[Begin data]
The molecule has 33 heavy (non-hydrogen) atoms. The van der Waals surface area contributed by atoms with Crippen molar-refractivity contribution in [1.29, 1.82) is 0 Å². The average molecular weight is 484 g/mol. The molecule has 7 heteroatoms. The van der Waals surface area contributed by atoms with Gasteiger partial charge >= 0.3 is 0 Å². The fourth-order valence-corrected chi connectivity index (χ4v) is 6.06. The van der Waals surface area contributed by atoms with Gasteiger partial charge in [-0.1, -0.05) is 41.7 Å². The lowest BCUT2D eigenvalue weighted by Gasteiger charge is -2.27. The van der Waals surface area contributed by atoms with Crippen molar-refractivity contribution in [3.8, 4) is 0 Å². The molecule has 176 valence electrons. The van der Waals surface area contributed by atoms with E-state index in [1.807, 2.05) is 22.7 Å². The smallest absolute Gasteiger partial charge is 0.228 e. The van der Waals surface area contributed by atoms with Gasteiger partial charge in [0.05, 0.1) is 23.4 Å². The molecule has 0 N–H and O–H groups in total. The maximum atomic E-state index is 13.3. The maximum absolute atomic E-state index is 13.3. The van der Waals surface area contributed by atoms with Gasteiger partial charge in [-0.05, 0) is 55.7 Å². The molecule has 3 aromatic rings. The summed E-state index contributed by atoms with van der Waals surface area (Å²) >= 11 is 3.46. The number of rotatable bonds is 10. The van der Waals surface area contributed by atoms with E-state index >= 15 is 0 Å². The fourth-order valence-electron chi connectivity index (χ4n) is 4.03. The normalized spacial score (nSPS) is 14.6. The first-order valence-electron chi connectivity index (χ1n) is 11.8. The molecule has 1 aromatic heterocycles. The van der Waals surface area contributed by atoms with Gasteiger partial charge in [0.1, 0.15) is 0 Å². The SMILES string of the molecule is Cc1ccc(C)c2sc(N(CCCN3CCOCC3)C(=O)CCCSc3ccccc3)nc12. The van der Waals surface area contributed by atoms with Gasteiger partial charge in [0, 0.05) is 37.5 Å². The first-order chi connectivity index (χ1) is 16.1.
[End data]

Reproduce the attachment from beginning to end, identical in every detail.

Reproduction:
The molecule has 33 heavy (non-hydrogen) atoms. The van der Waals surface area contributed by atoms with Crippen molar-refractivity contribution in [1.29, 1.82) is 0 Å². The average molecular weight is 484 g/mol. The molecule has 7 heteroatoms. The van der Waals surface area contributed by atoms with Gasteiger partial charge >= 0.3 is 0 Å². The fourth-order valence-corrected chi connectivity index (χ4v) is 6.06. The van der Waals surface area contributed by atoms with Gasteiger partial charge in [-0.1, -0.05) is 41.7 Å². The lowest BCUT2D eigenvalue weighted by Gasteiger charge is -2.27. The van der Waals surface area contributed by atoms with Crippen molar-refractivity contribution in [3.8, 4) is 0 Å². The molecule has 176 valence electrons. The van der Waals surface area contributed by atoms with E-state index in [1.807, 2.05) is 22.7 Å². The smallest absolute Gasteiger partial charge is 0.228 e. The van der Waals surface area contributed by atoms with Gasteiger partial charge in [0.05, 0.1) is 23.4 Å². The molecule has 0 N–H and O–H groups in total. The maximum atomic E-state index is 13.3. The maximum absolute atomic E-state index is 13.3. The van der Waals surface area contributed by atoms with Gasteiger partial charge in [-0.05, 0) is 55.7 Å². The molecule has 3 aromatic rings. The summed E-state index contributed by atoms with van der Waals surface area (Å²) >= 11 is 3.46. The number of rotatable bonds is 10. The van der Waals surface area contributed by atoms with E-state index >= 15 is 0 Å². The fourth-order valence-electron chi connectivity index (χ4n) is 4.03. The normalized spacial score (nSPS) is 14.6. The first-order valence-electron chi connectivity index (χ1n) is 11.8. The molecule has 1 aromatic heterocycles. The van der Waals surface area contributed by atoms with Gasteiger partial charge in [0.1, 0.15) is 0 Å². The SMILES string of the molecule is Cc1ccc(C)c2sc(N(CCCN3CCOCC3)C(=O)CCCSc3ccccc3)nc12. The van der Waals surface area contributed by atoms with Gasteiger partial charge in [0, 0.05) is 37.5 Å². The first-order chi connectivity index (χ1) is 16.1.